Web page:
Wednesday, November 05, 2008

President Barack Hussein Obama

Obama's win through a impeccable presidential campaign heralds a significant moment in US history

Barack Hussein Obama is now the 44th president of the United States of America. For the lone African American senator in the senate (he has merely served 4 years) with a composite ethnic and racial upbringing, a former community organiser and a constitutional law expert; being elected to the presidency is a major accomplishment. That Obama has achieved this victory representing the Democratic Party in a country that had racial segregation only forty years ago underlines the significance of his win for the nation.

Barack Obama was able to not only win the “electoral vote” decisively by capturing more than 350 of the 538 electoral college votes, he even carried nearly 53% of the popular vote, thus defeating his opponent from the Republican party, John McCain, resolutely. Obama's comprehensive triumph is reflected in the fact that he won in hitherto strong Republican states such as Virginia, North Carolina and Indiana, besides winning in the traditional battleground states such as Ohio and Florida and capturing states that voted for Bush in 2004 - Iowa, Nevada and Colorado.

The unpopularity of the George Bush regime, a recession like situation engulfing the nation's economy, the long drawn out military occupation of Iraq have all contributed to McCain's defeat, apart from the drubbing that his party received in the concurrent senatorial and congressional elections. As of November 5, the Democratic Party had a representative in the White House in Barack Obama, had a decisive majority in the Senate (with atleast 56 seats) and in the Congress. The widespread Democratic victory is an indication that the philosophy of unregulated “free market economics”, naked militarism, and the politics of fear that characterised Republican rule for the past eight years during the presidency of George W. Bush have been thoroughly rejected by the electorate.

It is not as if the Democratic Party had much to offer in the form of alternatives to the Republican philosophy or that Barack Obama had a substantial programme of “change”, even if he made it the theme of his campaign. On foreign policy, Obama's views were for the continuity of an unilateral course of action by the imperial United States against it's perceived threats – he merely had a problem with the diversion of the “war on terror” to Iraq and he has promised a change in “battlegrounds” to Afghanistan and even Pakistan.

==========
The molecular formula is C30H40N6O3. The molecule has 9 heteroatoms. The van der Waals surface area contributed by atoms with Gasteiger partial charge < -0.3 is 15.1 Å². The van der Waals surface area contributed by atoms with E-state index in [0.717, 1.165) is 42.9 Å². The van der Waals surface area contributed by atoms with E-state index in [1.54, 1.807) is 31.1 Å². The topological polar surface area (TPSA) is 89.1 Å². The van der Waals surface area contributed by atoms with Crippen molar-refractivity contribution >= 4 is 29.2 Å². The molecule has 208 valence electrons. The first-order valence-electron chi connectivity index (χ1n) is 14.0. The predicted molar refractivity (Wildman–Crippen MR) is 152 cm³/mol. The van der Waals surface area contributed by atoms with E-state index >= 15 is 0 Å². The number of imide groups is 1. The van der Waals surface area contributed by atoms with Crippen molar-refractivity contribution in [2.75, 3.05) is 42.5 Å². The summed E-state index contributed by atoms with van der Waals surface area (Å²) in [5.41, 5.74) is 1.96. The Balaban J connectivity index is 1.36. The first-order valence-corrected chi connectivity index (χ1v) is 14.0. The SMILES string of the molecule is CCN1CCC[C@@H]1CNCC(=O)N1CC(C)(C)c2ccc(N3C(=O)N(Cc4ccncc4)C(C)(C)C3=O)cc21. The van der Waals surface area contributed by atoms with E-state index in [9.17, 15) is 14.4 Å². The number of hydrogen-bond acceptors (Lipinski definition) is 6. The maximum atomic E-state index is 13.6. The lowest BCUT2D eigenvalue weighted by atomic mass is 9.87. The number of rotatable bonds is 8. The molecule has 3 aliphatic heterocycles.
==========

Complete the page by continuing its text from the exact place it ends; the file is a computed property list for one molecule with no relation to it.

On economic policy, he promised regulation of speculative financial activity, but no major course-change involving state intervention in reviving the economy beyond liquidity injection into capital markets, or anything beyond protectionism in reviving employment. But on some domestic issues such as healthcare, social security and energy policy, even Obama's centrist positions were enough to draw a contrast to the rabid market fundamentalism of his Republican counterpart. That he had a sound and pioneering understanding of the use of networking technology in garnering funds from many small donors on the internet, and had promised solutions in building energy alternatives to counter climate change were also great pluses. Barack Obama's ability to draw large numbers of the youth in the country transcending race and political partisanship, through clever marketing of his agenda of “change” was the hallmark of his year-long campaign.

The US presidential elections system consisting of long drawn out party primaries essentially featuring only the two major parties, followed by extensive campaigning leading up to the final polls, places a very high emphasis on formal aspects of candidature such as image and the correct packaging of an enduring message for the campaign. Obama was consistent in harping on the message of “change”, contrasting himself to the incumbent president and by linking John McCain to the failed presidency of George W. Bush. McCain on the other hand, tried initially to emphasise his experience, then reverted to “change” highlighting the “maverick character” of himself and his running mate, Sarah Palin, only to run into the deepening economic crisis with no specific ideas. This led his campaign to turn negative and to try to play upon the subliminal feelings of racism and the fear of the “other” in many Americans. That none of the “high voltage” accusations and the politics of fear could help McCain win, pointed out to how much American citizens had got tired with this phenomenon, yet another legacy of George W. Bush and his party's politics.

He might have achieved a significant victory, but Barack Obama's upcoming presidency faces tremendous challenges. He would preside over a new administration at a time when the US is widely hated across the world for the imperial excesses of the current regime. He will inherit and have to repair a trillion dollar deficit economy ravaged by war spending, debt and which faces a financial crisis nearly as severe as the Great Depression of the 1930s.

His packaged message of “change” was good enough to win an election by transcending partisan political differences expressed as the “conservative” versus “liberal” debates among ordinary Americans and by overcoming the politics of hate and fear. But only a substantive policy orientation- welfare and employment friendly economic policies, rejection of imperialism and unilateralism while strengthening cooperation and multilateralism in international affairs- will result in genuine and transcendent change in the US, attributed to president Barack Obama.

Upcoming editorial for the Economic and Political Weekly

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